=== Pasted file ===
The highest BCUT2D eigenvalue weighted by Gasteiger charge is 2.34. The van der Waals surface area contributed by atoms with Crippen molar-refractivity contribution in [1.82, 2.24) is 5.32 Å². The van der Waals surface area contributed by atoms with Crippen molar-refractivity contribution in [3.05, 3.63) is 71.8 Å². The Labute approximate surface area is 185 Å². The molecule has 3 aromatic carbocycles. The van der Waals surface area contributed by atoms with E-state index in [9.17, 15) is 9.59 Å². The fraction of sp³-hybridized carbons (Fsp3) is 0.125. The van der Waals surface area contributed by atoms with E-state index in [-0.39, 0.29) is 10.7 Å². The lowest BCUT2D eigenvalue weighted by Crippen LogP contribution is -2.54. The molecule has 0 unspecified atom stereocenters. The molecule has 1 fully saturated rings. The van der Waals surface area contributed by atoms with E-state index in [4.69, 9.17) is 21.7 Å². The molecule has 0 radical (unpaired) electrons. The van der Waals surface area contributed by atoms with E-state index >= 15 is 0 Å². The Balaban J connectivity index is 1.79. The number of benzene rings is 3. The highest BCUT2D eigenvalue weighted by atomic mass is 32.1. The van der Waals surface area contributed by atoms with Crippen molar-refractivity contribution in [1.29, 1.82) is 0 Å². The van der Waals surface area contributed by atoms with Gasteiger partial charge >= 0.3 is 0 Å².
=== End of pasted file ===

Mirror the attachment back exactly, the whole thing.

The highest BCUT2D eigenvalue weighted by Gasteiger charge is 2.34. The van der Waals surface area contributed by atoms with Crippen molar-refractivity contribution in [1.82, 2.24) is 5.32 Å². The van der Waals surface area contributed by atoms with Crippen molar-refractivity contribution in [3.05, 3.63) is 71.8 Å². The Labute approximate surface area is 185 Å². The molecule has 3 aromatic carbocycles. The van der Waals surface area contributed by atoms with E-state index in [9.17, 15) is 9.59 Å². The fraction of sp³-hybridized carbons (Fsp3) is 0.125. The van der Waals surface area contributed by atoms with E-state index in [-0.39, 0.29) is 10.7 Å². The lowest BCUT2D eigenvalue weighted by Crippen LogP contribution is -2.54. The molecule has 0 unspecified atom stereocenters. The molecule has 1 fully saturated rings. The van der Waals surface area contributed by atoms with E-state index in [4.69, 9.17) is 21.7 Å². The molecule has 0 radical (unpaired) electrons. The van der Waals surface area contributed by atoms with E-state index >= 15 is 0 Å². The Balaban J connectivity index is 1.79. The number of benzene rings is 3. The highest BCUT2D eigenvalue weighted by atomic mass is 32.1. The van der Waals surface area contributed by atoms with Crippen molar-refractivity contribution in [1.29, 1.82) is 0 Å². The van der Waals surface area contributed by atoms with Gasteiger partial charge >= 0.3 is 0 Å².